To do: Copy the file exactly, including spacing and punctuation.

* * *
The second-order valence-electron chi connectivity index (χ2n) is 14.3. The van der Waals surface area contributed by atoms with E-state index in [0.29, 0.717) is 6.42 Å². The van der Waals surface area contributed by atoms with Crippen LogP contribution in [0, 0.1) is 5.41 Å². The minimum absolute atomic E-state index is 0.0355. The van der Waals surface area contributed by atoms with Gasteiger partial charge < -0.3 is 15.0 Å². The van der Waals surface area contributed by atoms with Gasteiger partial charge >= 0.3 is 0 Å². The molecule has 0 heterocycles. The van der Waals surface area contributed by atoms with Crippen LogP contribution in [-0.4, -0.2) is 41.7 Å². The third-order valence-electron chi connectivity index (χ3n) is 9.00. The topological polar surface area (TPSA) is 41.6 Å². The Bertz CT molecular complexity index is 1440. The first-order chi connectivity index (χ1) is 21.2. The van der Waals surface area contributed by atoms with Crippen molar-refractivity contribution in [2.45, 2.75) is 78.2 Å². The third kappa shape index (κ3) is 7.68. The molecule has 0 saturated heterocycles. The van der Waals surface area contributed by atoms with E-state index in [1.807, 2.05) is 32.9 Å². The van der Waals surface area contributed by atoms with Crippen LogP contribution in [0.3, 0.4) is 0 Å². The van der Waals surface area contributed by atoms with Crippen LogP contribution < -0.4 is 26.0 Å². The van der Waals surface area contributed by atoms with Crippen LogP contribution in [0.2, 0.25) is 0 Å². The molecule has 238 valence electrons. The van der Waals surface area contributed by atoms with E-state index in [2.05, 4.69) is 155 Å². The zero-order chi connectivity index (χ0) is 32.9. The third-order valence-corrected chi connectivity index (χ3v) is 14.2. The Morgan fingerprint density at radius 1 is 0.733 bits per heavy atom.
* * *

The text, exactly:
The second-order valence-electron chi connectivity index (χ2n) is 14.3. The van der Waals surface area contributed by atoms with E-state index in [0.29, 0.717) is 6.42 Å². The van der Waals surface area contributed by atoms with Crippen LogP contribution in [0, 0.1) is 5.41 Å². The minimum absolute atomic E-state index is 0.0355. The van der Waals surface area contributed by atoms with Gasteiger partial charge < -0.3 is 15.0 Å². The van der Waals surface area contributed by atoms with Gasteiger partial charge >= 0.3 is 0 Å². The molecule has 0 heterocycles. The van der Waals surface area contributed by atoms with Crippen LogP contribution in [-0.4, -0.2) is 41.7 Å². The third-order valence-electron chi connectivity index (χ3n) is 9.00. The topological polar surface area (TPSA) is 41.6 Å². The Bertz CT molecular complexity index is 1440. The first-order chi connectivity index (χ1) is 21.2. The van der Waals surface area contributed by atoms with Crippen molar-refractivity contribution in [2.45, 2.75) is 78.2 Å². The third kappa shape index (κ3) is 7.68. The molecule has 0 saturated heterocycles. The van der Waals surface area contributed by atoms with E-state index in [1.807, 2.05) is 32.9 Å². The van der Waals surface area contributed by atoms with Crippen LogP contribution in [0.3, 0.4) is 0 Å². The van der Waals surface area contributed by atoms with Crippen LogP contribution < -0.4 is 26.0 Å². The van der Waals surface area contributed by atoms with Crippen LogP contribution in [0.2, 0.25) is 0 Å². The molecule has 238 valence electrons. The van der Waals surface area contributed by atoms with E-state index in [2.05, 4.69) is 155 Å². The zero-order chi connectivity index (χ0) is 32.9. The third-order valence-corrected chi connectivity index (χ3v) is 14.2. The Morgan fingerprint density at radius 1 is 0.733 bits per heavy atom.